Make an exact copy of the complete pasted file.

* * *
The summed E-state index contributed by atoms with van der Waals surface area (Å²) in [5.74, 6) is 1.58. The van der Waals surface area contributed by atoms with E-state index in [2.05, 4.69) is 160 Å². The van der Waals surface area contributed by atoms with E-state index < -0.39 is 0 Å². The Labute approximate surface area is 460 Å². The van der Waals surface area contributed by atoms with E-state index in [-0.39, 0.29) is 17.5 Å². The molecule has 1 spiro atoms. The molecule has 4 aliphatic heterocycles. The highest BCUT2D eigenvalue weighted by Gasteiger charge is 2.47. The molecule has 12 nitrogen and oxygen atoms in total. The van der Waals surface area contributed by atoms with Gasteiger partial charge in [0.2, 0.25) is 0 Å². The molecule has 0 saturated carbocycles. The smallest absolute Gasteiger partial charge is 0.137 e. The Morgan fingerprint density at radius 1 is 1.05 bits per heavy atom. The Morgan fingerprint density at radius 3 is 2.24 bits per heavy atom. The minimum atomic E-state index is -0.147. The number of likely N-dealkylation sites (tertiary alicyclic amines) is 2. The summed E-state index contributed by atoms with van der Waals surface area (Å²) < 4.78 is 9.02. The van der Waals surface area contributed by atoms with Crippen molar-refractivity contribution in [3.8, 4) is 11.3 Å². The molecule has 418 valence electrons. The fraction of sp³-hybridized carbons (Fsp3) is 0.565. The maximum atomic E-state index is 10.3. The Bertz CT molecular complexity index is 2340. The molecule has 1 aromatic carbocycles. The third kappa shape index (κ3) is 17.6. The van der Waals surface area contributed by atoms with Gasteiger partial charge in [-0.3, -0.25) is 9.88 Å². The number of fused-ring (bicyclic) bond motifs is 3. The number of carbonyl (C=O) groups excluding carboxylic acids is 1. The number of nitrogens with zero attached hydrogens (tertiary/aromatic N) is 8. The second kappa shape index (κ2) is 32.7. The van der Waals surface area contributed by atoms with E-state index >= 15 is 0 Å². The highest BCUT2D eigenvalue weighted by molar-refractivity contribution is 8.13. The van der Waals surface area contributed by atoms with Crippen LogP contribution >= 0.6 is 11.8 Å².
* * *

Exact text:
The summed E-state index contributed by atoms with van der Waals surface area (Å²) in [5.74, 6) is 1.58. The van der Waals surface area contributed by atoms with E-state index in [2.05, 4.69) is 160 Å². The van der Waals surface area contributed by atoms with E-state index < -0.39 is 0 Å². The Labute approximate surface area is 460 Å². The van der Waals surface area contributed by atoms with E-state index in [-0.39, 0.29) is 17.5 Å². The molecule has 1 spiro atoms. The molecule has 4 aliphatic heterocycles. The highest BCUT2D eigenvalue weighted by Gasteiger charge is 2.47. The molecule has 12 nitrogen and oxygen atoms in total. The van der Waals surface area contributed by atoms with Gasteiger partial charge in [0.2, 0.25) is 0 Å². The molecule has 0 saturated carbocycles. The smallest absolute Gasteiger partial charge is 0.137 e. The Morgan fingerprint density at radius 1 is 1.05 bits per heavy atom. The Morgan fingerprint density at radius 3 is 2.24 bits per heavy atom. The minimum atomic E-state index is -0.147. The number of likely N-dealkylation sites (tertiary alicyclic amines) is 2. The summed E-state index contributed by atoms with van der Waals surface area (Å²) < 4.78 is 9.02. The van der Waals surface area contributed by atoms with Crippen molar-refractivity contribution in [3.8, 4) is 11.3 Å². The molecule has 418 valence electrons. The fraction of sp³-hybridized carbons (Fsp3) is 0.565. The maximum atomic E-state index is 10.3. The Bertz CT molecular complexity index is 2340. The molecule has 1 aromatic carbocycles. The third kappa shape index (κ3) is 17.6. The van der Waals surface area contributed by atoms with Gasteiger partial charge in [-0.3, -0.25) is 9.88 Å². The number of fused-ring (bicyclic) bond motifs is 3. The number of carbonyl (C=O) groups excluding carboxylic acids is 1. The number of nitrogens with zero attached hydrogens (tertiary/aromatic N) is 8. The second kappa shape index (κ2) is 32.7. The van der Waals surface area contributed by atoms with E-state index >= 15 is 0 Å². The highest BCUT2D eigenvalue weighted by molar-refractivity contribution is 8.13. The van der Waals surface area contributed by atoms with Crippen LogP contribution >= 0.6 is 11.8 Å².